One feature of the Chronicler's historiography that has become increasingly clear in the last decade of research has been his penchant for patterning portions of his account after earlier events. The building of the temple recapitulates themes from the construction of the tabernacle; the relationship of Solomon and Huramabi is made to parallel that of Bezalel and Oholiab. R. Braun has shown that the Chronicler's portrayal of Solomon was in part shaped by his treatment of David; H. G. M. Williamson has argued convincingly that the succession of David and Solomon was modeled on the earlier succession account covering the transition of power from Moses to Joshua. The author's handling of Hezekiah is similary influenced by his prior portraits of David and Solomon. H. G. M. Williamson has also convincingly demonstrated that the Chronicler shaped his account of the reign of Ahaz (2 Chr 28) in such a way as to show that the depths of apostasy that had characterized the North during the reign of Jeroboam at the time of the schism had also characterized the South under Ahaz. In each of these cases an earlier incident or narrative is chosen almost as a "type scene" for some subsequent account. One thesis of this article is that the Chronicler has used the Asa narratives as a model for his account of Jehoshaphat.
When one compares the handling of Jehoshaphat in Kings and Chronicles, the disparity of length in the two accounts is immediately apparent. Though the deuteronomic historian notes his accession in 1 Kgs 15:24, the larger context in Kings is more concerned with the northern kingdom (1 Kgs 15:25-16:34), and particularly with the reign of Ahab as the backdrop for the ministry of Elijah (1 Kgs 17-21). The deuteronomic historian gives only the briefest account of Jehoshaphat's reign, most of which is the largely formulaic language of the introduction and conclusion (1 Kgs 22:41-50). Though the battle for Ramoth-gilead is found in both accounts (1 Kgs 22:1-40; 2 Chr 18:1-19:3), in Kings the context makes the primary function of that narrative to account for the death of Ahab, but in Chronicles the same account is put to quite different use. The Chronicler's use of the Micaiah narrative will be the second focus of this paper.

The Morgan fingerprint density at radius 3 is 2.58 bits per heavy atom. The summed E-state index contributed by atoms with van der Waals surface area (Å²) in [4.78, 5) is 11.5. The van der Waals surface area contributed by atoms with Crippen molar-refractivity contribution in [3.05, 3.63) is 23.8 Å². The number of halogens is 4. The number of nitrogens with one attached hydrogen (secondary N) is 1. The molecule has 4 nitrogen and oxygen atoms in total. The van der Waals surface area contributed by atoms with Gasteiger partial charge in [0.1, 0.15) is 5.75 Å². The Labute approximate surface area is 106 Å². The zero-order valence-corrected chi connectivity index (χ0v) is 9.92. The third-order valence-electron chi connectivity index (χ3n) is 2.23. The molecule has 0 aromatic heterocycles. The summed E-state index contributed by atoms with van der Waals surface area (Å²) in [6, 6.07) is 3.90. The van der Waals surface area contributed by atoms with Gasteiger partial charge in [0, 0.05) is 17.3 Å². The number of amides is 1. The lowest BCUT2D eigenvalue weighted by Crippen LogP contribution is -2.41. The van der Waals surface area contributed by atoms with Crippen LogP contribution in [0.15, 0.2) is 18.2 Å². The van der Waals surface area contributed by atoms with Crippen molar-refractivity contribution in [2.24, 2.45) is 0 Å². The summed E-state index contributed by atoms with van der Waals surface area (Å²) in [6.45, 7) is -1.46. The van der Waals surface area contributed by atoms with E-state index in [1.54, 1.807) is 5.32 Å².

In contrast to Kings, the Chronicler devotes considerable attention to Jehoshaphat (2 Chr 17-20), devoting nearly as much attention to his reign as to that of Hezekiah (2 Chr 29-32) and giving him an unqualified endorsement (22:9; contrast 20:33). The Chronicler had also considerably expanded his account of the preceding reign of Asa, and his Asa narrative appears to have served as a paradigm for his account of Jehosphaphat. The following parallels should be noted:
(1) Both accounts concern pious kings whose reigns could be outlined as follows: (a) reform, building programs, and large armies (2 Chron 14:2-8; 17:1-19); (b) battle report (14:9-15; 18:1-19:3); (c) reform (15:1-19; 19:4-11); (d) battle report (16:1-9; 20:1-30); (e) transgression and death (16:10-14; 20:31-21:1).
In addition to the similarity of outline for the two accounts, Asa's second battle and Jehoshaphat's first both involve the northern kingdom, once as an enemy (16:1-9) and once as an ally (18:1-19:3); in both of these cases the kings of Judah are condemned for their wrongdoing. Similarly Asa's second reform and Jehoshaphat's first both include references to teaching priests and to travel between cities (15:3, 5; 17:8-9). The reform accounts in both reigns are thought by many scholars to be duplicates of the same event: Asa's suppression of heterodox worship (14:2-15) may have been one aspect of the reforms endorsed by Azariah the prophet (15:1-19); Jehoshaphat's teaching mission (17:7-9) may have been the reflex of a larger judicial reform (19:4-11).
(2) Both kings are said to have suppressed the high places (14:2-5; 17:6) and not to have done so (15:17; 20:33).
(3) Both enjoy the rewards of their piety in building programs (14:7; 17:2, 12), peace (14:1; 17:10), large armies (14:8; 17:12-19). God was with both (15:9; 17:3), and the fear of Yahweh was on the nations (14:14; 17:10; 20:29) during their reigns.
(4) Prophets indict both for their entangling foreign alliances (16:7-9; 19:1-3; cf. 20:35-37).
(5) The Chronicler may be indicating his intention to parallel the accounts of Asa and Jehoshaphat by his twice comparing Jehoshaphat to his father (2 Chron 17:3; 20:32 // 1 Kgs 22:43); Asa and Jehoshaphat are explicitly paired together as a standard of comparison against Jehoram in 2 Chron 21:12.